When it comes to Narcan, the first and most important reason we carry it is for our guys. Because it only takes, especially with fentanyl, just a couple of micrograms to overdose and die ... We want to realize are we going to get out of this any time soon? People think fentanyl is that patch that you can get. Fentanyl is being made in China, and then it's shipped here and it costs about $3,000 a kilo. Heroin costs about $100,000 a kilo, so this is an economic issue, as well. If a dealer can buy it and sell it for what they were, it's going to be a long time before we get out of this problem. I know the governnment's working on it to take care of the shops in China that are selling and making this fentanyl, but it's going to be a while before we get out of it. As far as using Narcan, like Andrew said, we will use Narcan and we don't have a problem. Our EMS is wonderful, and they are Johnny on the spot, but first and foremost, it is 100 percent for us and for our canine because it only takes a little bit for us to inhale and we're out; we're done.

Speaker biographies:

Andrew Augsburger has been an attorney since 1995 and is a graduate of Ohio Northern University’s law school. He began his career in January 1997 at the Auglaize County Prosecutor’s Office as an assistant prosecutor. He has represented Auglaize County in criminal and civil matters. In 2016, he was awarded the Meritorious Assistant Prosecutor Award by the Ohio Prosecuting Attorney Association. Prosecutor Ed Pierce, who nominated Augsburger for the award, praised him for doing just about every job in the office that could be done. Pierce called him his “go-to person. In 2015, Augsburger received the Law Enforcement Officer of the Year Award from the Auglaize County Fraternal Order of Police Lodge 76 for his work in prosecuting defendants in the murder of a Uniopolis man and for putting a man in prison for 40 years who photographed nude teenage girls.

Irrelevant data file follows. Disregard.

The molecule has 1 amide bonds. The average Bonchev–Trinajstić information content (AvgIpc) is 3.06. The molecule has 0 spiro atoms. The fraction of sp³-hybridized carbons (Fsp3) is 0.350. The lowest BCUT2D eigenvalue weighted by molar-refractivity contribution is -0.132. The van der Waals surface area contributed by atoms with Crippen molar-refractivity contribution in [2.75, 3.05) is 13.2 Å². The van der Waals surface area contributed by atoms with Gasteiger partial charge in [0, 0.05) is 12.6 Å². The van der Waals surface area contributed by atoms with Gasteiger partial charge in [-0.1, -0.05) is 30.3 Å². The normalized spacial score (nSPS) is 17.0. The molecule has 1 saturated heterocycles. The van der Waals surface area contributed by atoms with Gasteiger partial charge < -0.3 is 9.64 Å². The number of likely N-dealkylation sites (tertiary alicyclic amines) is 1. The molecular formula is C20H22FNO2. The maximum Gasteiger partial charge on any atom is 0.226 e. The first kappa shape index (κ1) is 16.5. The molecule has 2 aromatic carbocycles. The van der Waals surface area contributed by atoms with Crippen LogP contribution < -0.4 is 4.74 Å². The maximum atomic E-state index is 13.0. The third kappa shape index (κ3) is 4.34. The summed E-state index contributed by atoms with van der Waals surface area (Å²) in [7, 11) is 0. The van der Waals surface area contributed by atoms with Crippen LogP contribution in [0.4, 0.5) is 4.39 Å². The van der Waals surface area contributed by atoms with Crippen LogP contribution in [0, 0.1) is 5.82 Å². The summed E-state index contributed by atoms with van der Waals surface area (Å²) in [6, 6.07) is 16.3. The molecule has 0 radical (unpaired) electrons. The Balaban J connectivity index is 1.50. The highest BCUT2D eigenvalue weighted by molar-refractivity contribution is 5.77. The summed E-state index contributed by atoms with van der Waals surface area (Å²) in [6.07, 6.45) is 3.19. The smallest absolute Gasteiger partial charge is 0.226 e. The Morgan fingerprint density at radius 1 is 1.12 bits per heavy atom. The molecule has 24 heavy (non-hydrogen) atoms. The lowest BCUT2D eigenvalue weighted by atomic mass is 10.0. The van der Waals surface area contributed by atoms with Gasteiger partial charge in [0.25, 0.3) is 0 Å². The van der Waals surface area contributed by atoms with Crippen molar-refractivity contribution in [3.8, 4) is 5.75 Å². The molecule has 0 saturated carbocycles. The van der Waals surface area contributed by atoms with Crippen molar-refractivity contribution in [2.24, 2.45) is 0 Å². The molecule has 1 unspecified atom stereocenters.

Dan Faraglia (pronounced Fa-rel-ya), is a Director at Coleman Professional Services. Dan has been housing individuals with mental illness and Substance Use Disorder’s for the last 10 years. He is a graduate of Ohio Northern University. He is directed with developing and operating housing to aide those with suffering from Substance Use Disorders. Dan was currently asked to sit on the planning committee for the Ohio Statewide Plan to end homelessness. He also chairs the Lima/Allen County Housing Consortium and is a member of the Region 12 Continuum of Care. Dan previously facilitated and coordinated Coleman’s Medical Assisted Treatment program and supervised the Recovery Coach’s working directly with folks with Substance Use Disorders.

Michael Schoenhofer is the Executive Director of the Mental health & Recovery Services Board of Allen, Auglaize, and Hardin Counties. Mike has worked at the board for 24 years and been Executive Director since 2000. Mike is responsible for creating systems of care for youth and adults with mental illness and addiction as well as developing effective prevention programming in each community.

Tammie Colon received her undergraduate degree from Ohio Norther, Masters of Arts in Organizational Management from Bluffton University, and her Masters of Science in Social Administration from Case Western University. Highlights of her career include the implementation of the We Care Regional Crisis Center. Tammie has coordinated health care on site at Coleman to ensure that patients have access to primary care. The collaboration with Lima Memorial Hospital, for primary care and the on-site pharmacy has created a “one-stop-shop” for individuals with severe and persistent mental health. Tammie created a program called, Father’s Accountable for Children’s Tomorrows (FACT), a collaboration between Coleman, Department of Job and Family Services and Child Support Enforcement, that is a nationally recognized program that serves individuals who are on track to go to jail due to unpaid child support obligations, a felony conviction, and either mental health or substance use disorder a second opportunity by completing programming, gaining work, and paying on their obligation. This program alone allowed over $220,000 this past year to be collected and distributed to children in the Allen county community. Finally, Tammie is the 2017 Allen County Athena Award.